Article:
(originally published in Architecture Today for the “My Kind of Town” column and in the magazine Destination Jeddah)
Al Bilad District, Jeddah. Photo: Todd Reisz
I could never claim that Jeddah is my kind of town. Saudi Arabia’s city of the Red Sea, like no other city I’ve visited before, continuously makes it clear – perhaps deliberately – that it’s not about me nor for that matter anything that might be connected to me. Not only do I get the message that the city barely suffers my presence, but it also parades before me roads, systems, countries, worlds that operate outside my assumptions. Jeddah is a nodal point of a world greater than mine. For centuries Jeddah has been the sanctioned harbour of Makkah (Mecca) and the region’s other holy cities – approached by some of Jeddah’s roads physically closed to me. Jeddah maintains an ineradicable position as a port-of-call for millions of people who visit Makkah every year – from the Sahel region of Africa, Bangladeshi estuaries, Pacific isles, the Tajikistani mountains and hundreds of other places that exist only as commanding places in my imagination. I’ve come closest to these people in the streets and hallways of Jeddah – some of them descend from people who came on pilgrimage hundreds of years ago and never left; others are in my ramshackle hotel’s lobby, restoring their energy before embarking on the rough road to Makkah.
Jeddah’s connection to Islam’s core not only secures it a pivotal role in the religious map of Islam; it also embodies a logical extension to Makkah’s other historical function (starting well before Mohammed’s birth) – a trade hub. A friend tells me of his mother’s annual lone trip to Jeddah. She would board a plane almost empty-handed in Damascus and land in Jeddah, perform the Umrah over a few days and then use all of her baggage allowance plus more to haul fabrics, lace, buttons and yarns back to Damascus to fill her stock room. Mohammad was a tradesman, and so are female shop owners in Syria. I started to understand Jeddah working on the publication Al Manakh 2: Gulf Continued. The book was a follow-up to the 2007 Al Manakh which considered the conditions of Gulf cities. For the second one, we had decided to cover Saudi Arabia. Jeddah, of course, is not an Arabian Gulf city, it is the ‘bride of the Red Sea’, and its people (if they are not from somewhere else) are proudly Hejazi. But you can’t begin to characterise Saudi cities without considering Jeddah. At the same time, once you place Jeddah into comparisons, all generalisations fall apart.
Although they may not be entirely reliable, Gulf cities present clear narratives, or visions. Even for the most sceptical of observers, renderings of ambitions for future financial centres and residential neighbourhoods in Abu Dhabi or Doha manage to command at least a moment’s suspension of disbelief. In Jeddah, such romantic bouts of profit promises simply fade from existence. Dubai, Doha, Abu Dhabi – they all announce themselves with the persuasive crispness of a corporate annual report. Gulf cities proclaim goals and benchmarks and deliver charts, figures, models, renderings, and CNN commercials to make it clear where they aim to go. Gulf cities show themselves on course, like true students of modernism. They make themselves out to be moving linearly. Jeddah, however, defies the linear.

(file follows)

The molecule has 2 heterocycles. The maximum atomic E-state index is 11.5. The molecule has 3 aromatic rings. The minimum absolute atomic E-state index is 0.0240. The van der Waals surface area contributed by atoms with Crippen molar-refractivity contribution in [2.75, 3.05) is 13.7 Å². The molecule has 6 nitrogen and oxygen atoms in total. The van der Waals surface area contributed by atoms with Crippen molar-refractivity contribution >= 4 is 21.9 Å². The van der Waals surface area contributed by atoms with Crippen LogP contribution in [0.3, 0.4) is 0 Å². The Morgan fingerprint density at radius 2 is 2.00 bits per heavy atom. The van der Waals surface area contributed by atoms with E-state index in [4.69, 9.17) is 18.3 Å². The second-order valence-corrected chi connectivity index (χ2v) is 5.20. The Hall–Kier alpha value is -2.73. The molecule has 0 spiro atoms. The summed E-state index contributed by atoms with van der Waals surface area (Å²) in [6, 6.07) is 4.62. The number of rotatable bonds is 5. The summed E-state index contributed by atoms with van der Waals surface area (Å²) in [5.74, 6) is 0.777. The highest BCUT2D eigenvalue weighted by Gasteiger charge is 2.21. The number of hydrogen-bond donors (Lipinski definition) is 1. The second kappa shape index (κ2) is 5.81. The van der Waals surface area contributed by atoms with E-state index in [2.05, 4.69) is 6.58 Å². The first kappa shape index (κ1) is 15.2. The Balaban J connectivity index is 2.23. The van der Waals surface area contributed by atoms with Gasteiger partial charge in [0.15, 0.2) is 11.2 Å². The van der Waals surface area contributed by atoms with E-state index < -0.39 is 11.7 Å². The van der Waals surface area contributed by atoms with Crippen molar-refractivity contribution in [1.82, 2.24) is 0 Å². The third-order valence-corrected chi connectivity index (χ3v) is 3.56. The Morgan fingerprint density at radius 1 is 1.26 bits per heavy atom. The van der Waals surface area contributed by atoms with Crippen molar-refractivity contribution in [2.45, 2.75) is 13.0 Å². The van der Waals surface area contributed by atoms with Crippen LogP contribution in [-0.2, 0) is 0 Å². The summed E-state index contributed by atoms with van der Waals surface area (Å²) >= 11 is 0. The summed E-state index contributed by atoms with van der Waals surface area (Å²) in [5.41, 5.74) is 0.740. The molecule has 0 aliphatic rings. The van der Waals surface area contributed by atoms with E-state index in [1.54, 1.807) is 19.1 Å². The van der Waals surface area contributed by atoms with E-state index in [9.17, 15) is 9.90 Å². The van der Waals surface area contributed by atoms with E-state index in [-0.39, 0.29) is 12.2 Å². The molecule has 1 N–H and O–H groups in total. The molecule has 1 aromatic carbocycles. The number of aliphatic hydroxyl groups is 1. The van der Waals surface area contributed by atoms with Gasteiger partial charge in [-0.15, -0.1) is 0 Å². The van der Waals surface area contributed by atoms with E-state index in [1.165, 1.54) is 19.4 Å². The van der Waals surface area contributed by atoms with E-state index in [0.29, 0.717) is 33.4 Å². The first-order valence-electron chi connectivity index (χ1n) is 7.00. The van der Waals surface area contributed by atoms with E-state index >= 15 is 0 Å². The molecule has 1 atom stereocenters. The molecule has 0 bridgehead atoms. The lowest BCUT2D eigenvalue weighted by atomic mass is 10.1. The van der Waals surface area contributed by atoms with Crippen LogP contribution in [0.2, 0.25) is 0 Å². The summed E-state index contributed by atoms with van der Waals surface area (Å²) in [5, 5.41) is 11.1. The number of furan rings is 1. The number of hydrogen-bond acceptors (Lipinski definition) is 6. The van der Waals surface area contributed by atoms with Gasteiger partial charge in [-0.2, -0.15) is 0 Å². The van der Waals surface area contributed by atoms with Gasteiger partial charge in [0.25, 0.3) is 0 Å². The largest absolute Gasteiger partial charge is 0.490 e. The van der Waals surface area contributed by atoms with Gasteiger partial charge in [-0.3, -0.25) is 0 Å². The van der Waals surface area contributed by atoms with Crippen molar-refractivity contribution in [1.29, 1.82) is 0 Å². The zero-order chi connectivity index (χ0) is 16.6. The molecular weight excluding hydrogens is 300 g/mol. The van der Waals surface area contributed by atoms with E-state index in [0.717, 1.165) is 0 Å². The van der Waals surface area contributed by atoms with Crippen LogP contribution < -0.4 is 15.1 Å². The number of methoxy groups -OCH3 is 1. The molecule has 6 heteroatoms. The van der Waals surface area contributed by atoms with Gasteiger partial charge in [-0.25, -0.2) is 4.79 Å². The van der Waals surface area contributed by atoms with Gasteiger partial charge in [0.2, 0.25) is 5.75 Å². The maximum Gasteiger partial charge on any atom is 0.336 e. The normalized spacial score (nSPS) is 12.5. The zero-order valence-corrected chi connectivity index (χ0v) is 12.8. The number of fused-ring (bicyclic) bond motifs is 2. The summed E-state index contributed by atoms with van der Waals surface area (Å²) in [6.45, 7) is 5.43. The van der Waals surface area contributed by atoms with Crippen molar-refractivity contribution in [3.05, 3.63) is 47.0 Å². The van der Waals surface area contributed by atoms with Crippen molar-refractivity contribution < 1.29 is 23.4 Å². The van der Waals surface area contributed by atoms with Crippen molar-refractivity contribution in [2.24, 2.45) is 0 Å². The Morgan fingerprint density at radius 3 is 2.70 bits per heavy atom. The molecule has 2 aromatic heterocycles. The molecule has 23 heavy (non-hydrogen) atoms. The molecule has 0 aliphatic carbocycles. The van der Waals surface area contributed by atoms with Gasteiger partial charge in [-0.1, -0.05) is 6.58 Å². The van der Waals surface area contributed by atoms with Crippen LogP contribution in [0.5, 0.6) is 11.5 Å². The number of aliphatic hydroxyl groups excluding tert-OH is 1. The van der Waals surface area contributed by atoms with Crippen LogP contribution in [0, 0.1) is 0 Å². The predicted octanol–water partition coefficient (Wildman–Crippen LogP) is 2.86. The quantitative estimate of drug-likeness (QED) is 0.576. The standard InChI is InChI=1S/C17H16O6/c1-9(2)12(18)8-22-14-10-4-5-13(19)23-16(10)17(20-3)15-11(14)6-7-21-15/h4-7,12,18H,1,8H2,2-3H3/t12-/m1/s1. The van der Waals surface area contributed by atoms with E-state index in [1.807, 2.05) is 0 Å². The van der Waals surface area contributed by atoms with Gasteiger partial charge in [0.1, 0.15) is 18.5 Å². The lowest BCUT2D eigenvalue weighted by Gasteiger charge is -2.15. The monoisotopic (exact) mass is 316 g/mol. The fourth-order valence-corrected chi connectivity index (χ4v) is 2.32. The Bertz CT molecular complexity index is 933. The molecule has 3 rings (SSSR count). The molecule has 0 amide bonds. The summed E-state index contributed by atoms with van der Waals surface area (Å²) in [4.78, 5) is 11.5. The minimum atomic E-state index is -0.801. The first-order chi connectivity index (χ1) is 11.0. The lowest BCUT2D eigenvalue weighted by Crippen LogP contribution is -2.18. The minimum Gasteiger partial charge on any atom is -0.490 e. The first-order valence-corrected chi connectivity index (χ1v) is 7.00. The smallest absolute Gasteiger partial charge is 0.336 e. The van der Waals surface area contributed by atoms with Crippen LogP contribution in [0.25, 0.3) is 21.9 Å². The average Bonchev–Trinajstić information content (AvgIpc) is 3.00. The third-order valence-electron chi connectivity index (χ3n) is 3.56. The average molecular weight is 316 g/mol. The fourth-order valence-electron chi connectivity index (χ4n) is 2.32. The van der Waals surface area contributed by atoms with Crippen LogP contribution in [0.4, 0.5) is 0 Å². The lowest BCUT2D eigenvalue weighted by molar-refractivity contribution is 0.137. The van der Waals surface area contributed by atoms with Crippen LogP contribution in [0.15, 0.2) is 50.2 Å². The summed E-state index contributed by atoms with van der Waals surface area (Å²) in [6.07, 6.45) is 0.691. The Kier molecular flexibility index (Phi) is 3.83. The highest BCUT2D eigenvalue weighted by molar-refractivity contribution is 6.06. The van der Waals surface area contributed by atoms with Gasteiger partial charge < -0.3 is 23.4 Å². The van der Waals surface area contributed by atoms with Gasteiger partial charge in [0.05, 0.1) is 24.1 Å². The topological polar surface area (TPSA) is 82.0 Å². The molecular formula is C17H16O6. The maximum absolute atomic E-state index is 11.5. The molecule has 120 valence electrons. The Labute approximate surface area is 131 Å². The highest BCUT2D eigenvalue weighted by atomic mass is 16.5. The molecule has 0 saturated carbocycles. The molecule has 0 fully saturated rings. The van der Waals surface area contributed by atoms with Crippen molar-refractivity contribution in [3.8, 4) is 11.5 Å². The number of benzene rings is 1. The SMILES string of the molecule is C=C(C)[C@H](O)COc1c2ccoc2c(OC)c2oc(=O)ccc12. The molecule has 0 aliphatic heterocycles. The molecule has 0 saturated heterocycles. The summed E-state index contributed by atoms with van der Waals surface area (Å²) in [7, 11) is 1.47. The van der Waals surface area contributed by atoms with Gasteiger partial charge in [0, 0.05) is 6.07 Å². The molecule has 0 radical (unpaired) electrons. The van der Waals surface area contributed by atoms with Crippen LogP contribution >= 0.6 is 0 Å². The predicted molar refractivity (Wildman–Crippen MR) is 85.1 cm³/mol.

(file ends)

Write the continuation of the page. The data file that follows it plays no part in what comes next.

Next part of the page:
When one listens to Jeddans talk about their city, it can be difficult to discern if they are telling you something they find funny or utterly tragic. It’s neither and both, or maybe an entirely different category that doesn’t exist in my language. Ziad Aazam, an architect in Jeddah, described it for me in words that also landed in his piece for Al Manakh: ‘Jeddah defies logic and inflicts pain yet communicates to the hearts of its inhabitants and visitors meanings of love and belonging.’ Jeddah is emotions that swarm around you, making you elated and incoherent, then overwhelmed with exhaustion.
One of the city’s most optimistic moments in decades was the 2009 publication of the Jeddah Strategic Plan, the most recent attempt to bring order to a city that responds more to whim than to will. In language that was somehow sweet and stinging, most people I talked to about Jeddah’s new ‘roadmap’ held some hope that the plan would provide a stable rock to hold onto. Then came the November floods. Hundreds of people were killed, brutally exposing parts of a city that were living on the sham of an infrastructural system. Submerged highways were vast vestibules of rainwater. Homes collapsed as if made of plaster, and roads surrendered to avalanches of red clay earth. For a moment there was optimism – that this would be the turning point; that Jeddah’s leaders would have no option but to give some order to the chaos. Fierce optimism found its way into a moment of despair. As the rainwater dissipated and government officials made at least ostensible attempts at finding those to blame, the Jeddans I know started to settle back into that indefinable talk that settles somewhere between laughter and exasperation, but always with a warm hand for the man who doesn’t belong.